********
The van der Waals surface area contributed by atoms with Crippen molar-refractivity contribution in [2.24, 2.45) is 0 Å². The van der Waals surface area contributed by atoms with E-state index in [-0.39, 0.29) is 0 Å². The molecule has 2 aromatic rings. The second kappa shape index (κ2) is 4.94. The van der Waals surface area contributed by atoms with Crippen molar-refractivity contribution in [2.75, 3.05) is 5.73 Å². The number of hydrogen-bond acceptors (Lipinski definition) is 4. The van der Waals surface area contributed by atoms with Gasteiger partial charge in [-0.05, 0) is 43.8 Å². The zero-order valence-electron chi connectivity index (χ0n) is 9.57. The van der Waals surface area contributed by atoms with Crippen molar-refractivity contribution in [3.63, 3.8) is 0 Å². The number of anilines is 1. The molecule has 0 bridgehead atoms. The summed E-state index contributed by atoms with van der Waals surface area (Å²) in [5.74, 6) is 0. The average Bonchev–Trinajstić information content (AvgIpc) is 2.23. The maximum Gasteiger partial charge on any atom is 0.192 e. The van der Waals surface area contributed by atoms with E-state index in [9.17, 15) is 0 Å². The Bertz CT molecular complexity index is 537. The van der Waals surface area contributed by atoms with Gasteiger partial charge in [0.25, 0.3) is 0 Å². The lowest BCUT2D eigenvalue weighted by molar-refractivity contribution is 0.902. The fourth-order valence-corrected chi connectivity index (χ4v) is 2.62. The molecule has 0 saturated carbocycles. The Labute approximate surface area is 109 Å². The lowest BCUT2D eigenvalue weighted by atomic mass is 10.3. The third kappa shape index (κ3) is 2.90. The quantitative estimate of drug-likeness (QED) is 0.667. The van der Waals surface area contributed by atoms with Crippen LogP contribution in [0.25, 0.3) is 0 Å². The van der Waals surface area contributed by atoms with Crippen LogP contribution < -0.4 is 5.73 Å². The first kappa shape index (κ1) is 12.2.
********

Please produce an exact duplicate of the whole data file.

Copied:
The van der Waals surface area contributed by atoms with Crippen molar-refractivity contribution in [2.24, 2.45) is 0 Å². The van der Waals surface area contributed by atoms with E-state index in [-0.39, 0.29) is 0 Å². The molecule has 2 aromatic rings. The second kappa shape index (κ2) is 4.94. The van der Waals surface area contributed by atoms with Crippen molar-refractivity contribution in [2.75, 3.05) is 5.73 Å². The number of hydrogen-bond acceptors (Lipinski definition) is 4. The van der Waals surface area contributed by atoms with Gasteiger partial charge in [-0.05, 0) is 43.8 Å². The zero-order valence-electron chi connectivity index (χ0n) is 9.57. The van der Waals surface area contributed by atoms with Crippen molar-refractivity contribution in [3.63, 3.8) is 0 Å². The number of anilines is 1. The molecule has 0 bridgehead atoms. The summed E-state index contributed by atoms with van der Waals surface area (Å²) in [5.74, 6) is 0. The average Bonchev–Trinajstić information content (AvgIpc) is 2.23. The maximum Gasteiger partial charge on any atom is 0.192 e. The van der Waals surface area contributed by atoms with E-state index in [9.17, 15) is 0 Å². The Bertz CT molecular complexity index is 537. The van der Waals surface area contributed by atoms with Gasteiger partial charge in [0.25, 0.3) is 0 Å². The lowest BCUT2D eigenvalue weighted by molar-refractivity contribution is 0.902. The fourth-order valence-corrected chi connectivity index (χ4v) is 2.62. The molecule has 0 saturated carbocycles. The Labute approximate surface area is 109 Å². The lowest BCUT2D eigenvalue weighted by atomic mass is 10.3. The third kappa shape index (κ3) is 2.90. The quantitative estimate of drug-likeness (QED) is 0.667. The van der Waals surface area contributed by atoms with Crippen LogP contribution in [0.25, 0.3) is 0 Å². The van der Waals surface area contributed by atoms with Crippen LogP contribution < -0.4 is 5.73 Å². The first kappa shape index (κ1) is 12.2.